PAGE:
I also relate to the character of Rosemary Woodhouse. She was a people pleaser, wanting to fit in; trusting in others and what they thought instead of herself. To me, this story is about women pleasing others to fit in and sacrificing instinct. Even though I want a different ending for Rosemary, I don’t see her as weak, because she eventually finds her courage. It is a huge lesson in trusting your instincts and doing what makes you happy in a larger sense.
There is also a mythology with the film that has stood the test of time. It is probably one of the few films that followed the book so closely. Director Roman Polanski was said to be obsessive about staying true to the novel, and I love that his meticulous attention to detail honored Levin’s story. The tension, the sophisticated simplicity of the filmmaking, the incredible performances and the scoring all create a beautifully paranoia-inducing film. I read that Levin suffered some regret at the popularity the book and film brought to the subject of the supernatural, which is a shame because that’s the whole point! I get a certain forbidden glee with the knowledge that the devil lives at the Bramford, and I celebrate the story because at the very least, it is well-crafted horror that has stood the test of time and I can watch the film from beginning to end and still get chills every time.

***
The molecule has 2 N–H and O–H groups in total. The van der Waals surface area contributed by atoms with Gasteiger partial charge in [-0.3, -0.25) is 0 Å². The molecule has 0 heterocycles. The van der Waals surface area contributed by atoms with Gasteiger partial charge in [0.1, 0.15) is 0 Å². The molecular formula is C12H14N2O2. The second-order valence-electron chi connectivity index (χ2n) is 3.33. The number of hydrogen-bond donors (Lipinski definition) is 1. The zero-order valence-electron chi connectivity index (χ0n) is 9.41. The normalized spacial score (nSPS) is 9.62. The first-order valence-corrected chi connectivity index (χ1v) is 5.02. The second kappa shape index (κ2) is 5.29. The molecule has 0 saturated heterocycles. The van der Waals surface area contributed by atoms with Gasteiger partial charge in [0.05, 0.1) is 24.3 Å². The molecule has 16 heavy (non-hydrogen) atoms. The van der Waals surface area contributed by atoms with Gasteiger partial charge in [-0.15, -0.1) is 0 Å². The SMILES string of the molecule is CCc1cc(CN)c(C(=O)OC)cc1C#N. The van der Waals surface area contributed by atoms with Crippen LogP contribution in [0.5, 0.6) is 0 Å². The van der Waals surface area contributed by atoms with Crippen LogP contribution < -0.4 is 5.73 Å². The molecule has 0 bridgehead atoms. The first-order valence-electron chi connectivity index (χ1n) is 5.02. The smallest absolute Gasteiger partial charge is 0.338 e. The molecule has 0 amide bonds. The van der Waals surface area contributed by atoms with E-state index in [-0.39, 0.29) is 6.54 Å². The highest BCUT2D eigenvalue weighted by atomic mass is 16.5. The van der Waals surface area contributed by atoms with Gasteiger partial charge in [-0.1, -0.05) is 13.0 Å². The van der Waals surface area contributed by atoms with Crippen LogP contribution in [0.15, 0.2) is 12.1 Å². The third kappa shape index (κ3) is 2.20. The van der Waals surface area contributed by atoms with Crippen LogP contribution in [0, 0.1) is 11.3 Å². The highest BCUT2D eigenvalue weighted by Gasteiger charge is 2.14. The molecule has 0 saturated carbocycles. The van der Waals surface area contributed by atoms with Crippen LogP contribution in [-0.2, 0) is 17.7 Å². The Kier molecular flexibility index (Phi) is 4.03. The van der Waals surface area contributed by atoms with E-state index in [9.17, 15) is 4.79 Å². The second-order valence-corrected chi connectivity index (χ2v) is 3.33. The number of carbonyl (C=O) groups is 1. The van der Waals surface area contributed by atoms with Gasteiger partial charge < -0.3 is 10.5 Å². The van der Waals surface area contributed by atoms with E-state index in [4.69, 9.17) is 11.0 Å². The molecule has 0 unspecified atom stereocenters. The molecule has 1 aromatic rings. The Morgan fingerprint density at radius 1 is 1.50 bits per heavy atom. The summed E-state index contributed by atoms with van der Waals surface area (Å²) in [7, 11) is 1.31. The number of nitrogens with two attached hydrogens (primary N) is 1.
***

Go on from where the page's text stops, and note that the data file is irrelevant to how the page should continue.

|Pixie & Steve Niles|
How would you describe the Toronto horror film scene/community?
I think the horror scene here is very healthy but severely underfunded. From what I’ve gathered at the festivals I’ve attended, most of the productions are independent, and most of the filmmakers have to rely on their own money, some film grants from the government, fundraising campaigns, and crews that work on a voluntary basis. I think as a result of this, it’s a tight-knit community and filmmakers get a ton of support from each other and fans. Along with TIFF Midnight Madness, there are also two major film festivals here: The Toronto After Dark and Blood in the Snow Festivals that work really hard at showcasing independent horror films. It’s great for fans to see films that have made a splash at international festivals like The Babadook alongside hometown shorts and feature films where these filmmakers get a chance to show their talents and build a following that may lead to bigger opportunities.